My backyard opens to about an 80-acre field hemmed by a patch of woods and a natural swale, beyond which croplands stretch northward and easterly until they encounter encroaching subdivisions. The croplands’ complexion shifts with the seasons. They usually are row crops: soybeans, wheat, corn … occasionally a patch of tobacco. The crops are rotated; the land cultivated carefully. My farming neighbors are conscientious stewards.
During the growing season, deer are usually twice-a-day visitors. It doesn’t take a biologist to figure out that they come for the food.
Kentucky is home to about 1 million whitetail deer. The wildlife experts who oversee and manage the state’s deer herd are pleased with that number, although they would like to see a few more deer in some eastern and southern Kentucky counties and a few less in some western and central counties.
You’ve probably seen deer browsing along the highway, grazing near a woods lot or prancing through your subdivision.
People love deer. They are beautiful, graceful and surprisingly social animals.
They are also voracious eaters and, like most wild critters, rarely pass up an easy meal … like a field of soybeans or corn.
“Deer can, and do, a lot of crop damage,” said Mike Ohlmann.
It’s true. In some spots, deer do inflict considerable crop damage. And while most farmers and landowners have an inherent fondness and appreciation for wildlife, they don’t particularly enjoy watching deer buzz through a stand of crops like a Husqvarna MZ61 commercial-strength mower.
Where deer-related crop depredation is a problem, Ohlmann wants to help. He wants to help farmers. He wants to help landowners. He wants to help hunters.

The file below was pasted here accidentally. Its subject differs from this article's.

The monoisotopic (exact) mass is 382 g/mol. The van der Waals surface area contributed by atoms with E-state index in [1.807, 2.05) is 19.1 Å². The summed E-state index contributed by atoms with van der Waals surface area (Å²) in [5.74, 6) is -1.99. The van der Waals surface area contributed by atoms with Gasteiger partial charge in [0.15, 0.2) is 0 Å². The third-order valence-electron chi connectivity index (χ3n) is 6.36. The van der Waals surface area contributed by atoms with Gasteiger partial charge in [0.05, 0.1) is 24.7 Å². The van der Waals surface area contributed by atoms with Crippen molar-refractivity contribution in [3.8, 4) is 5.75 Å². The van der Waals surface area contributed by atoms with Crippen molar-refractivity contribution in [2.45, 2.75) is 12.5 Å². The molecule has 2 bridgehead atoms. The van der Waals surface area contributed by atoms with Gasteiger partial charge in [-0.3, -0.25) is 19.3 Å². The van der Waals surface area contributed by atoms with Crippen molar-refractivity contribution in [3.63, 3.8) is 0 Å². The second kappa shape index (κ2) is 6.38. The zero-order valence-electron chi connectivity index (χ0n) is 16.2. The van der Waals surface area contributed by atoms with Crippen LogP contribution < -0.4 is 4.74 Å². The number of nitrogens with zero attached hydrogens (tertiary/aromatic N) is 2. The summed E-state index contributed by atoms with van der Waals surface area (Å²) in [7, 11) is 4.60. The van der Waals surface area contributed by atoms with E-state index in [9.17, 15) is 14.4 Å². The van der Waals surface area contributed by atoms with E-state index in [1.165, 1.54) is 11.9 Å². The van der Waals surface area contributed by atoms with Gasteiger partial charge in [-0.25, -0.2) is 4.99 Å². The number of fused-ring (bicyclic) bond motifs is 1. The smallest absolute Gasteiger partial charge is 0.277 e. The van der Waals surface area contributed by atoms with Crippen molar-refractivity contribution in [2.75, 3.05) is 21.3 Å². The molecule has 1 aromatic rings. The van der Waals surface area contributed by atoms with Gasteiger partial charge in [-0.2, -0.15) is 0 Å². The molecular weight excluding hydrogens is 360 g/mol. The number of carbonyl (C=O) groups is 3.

But mostly, he wants to help people who are hungry.
Ohlmann, a longtime Louisville taxidermist, is chairman of the board for Kentucky Hunters for the Hungry, a nonprofit group that distributes donated venison at no charge to shelters and other organizations that provide food for the needy. Last year, the group distributed more than 65,000 pounds of venison.
The donated venison comes from hunters. Deer processors who participate in the Hunters for the Hungry program offer a reduced rate to butcher and package venison destined for food banks and other distribution centers.
Aided by a regulation change what allows farmers and landowners a bit more leeway in removing depredating deer, Hunters for the Hungry has unrolled Kentucky Whitetail Access, a new program designed to team farmers and landowners with hunters to help thin deer numbers from areas where whitetails are chewing up profitable crops.
Ohlmann, of course, would like to see some of those deer go to Hunters for the Hungry.
“Kentucky Whitetail Access is a web-based program that will allow a farmer or landowner who has deer depredation problems to sign up,” Ohlmann explained. “And the landowner or farmer sets the parameters that they want. This is primarily a tool to help landowners.”
Hunters sign up, too. Then Hunters for the Hungry cross matches the two databases and informs landowners how to reach hunters who meet their criteria.
Landowners can remove depredating deer any time, although they are required to adhere to some fish and wildlife guidelines and regulations. They also can request deer depredation permits, up to five of which can be provided to a hunter but only during legal deer hunting season (September through mid-January). Hunters can take depredating deer outside deer-hunting season dates but only under the direction and permission of a landowner and with a wildlife control permit issued by the Department of Fish and Wildlife Resources.
What Kentucky Whitetail Access does is provide information to landowners about hunters who are willing to meet and abide by their guidelines.
“The landowner may only want to allow archery hunting,” Ohlmann said. “Or he or she may allow muzzleloaders. They may not allow treestands. Or they may only want ground blinds. They may only wish to allow supervised youth hunts. The landowner tells us what they want, and we supply the landowner with contact information for hunters willing to meet their requirements. We work with the landowner directly. It’s up to the landowner to contact the hunter.”
Interest in Whitetail Access has been high among hunters but not so much among landowners. Ohlmann thinks this will change as news of the program spreads.
“Right now, we have a high number of hunters who have applied because they have heard about it,” he said. “We’re trying to spread the word among landowners.”
Find out more or apply online at kyhuntersforthehungry.info. Click on “Kentucky Whitetail Access.”
For other information or to receive a mail-in application, contact Mike Ohlmann at (502) 645-4816.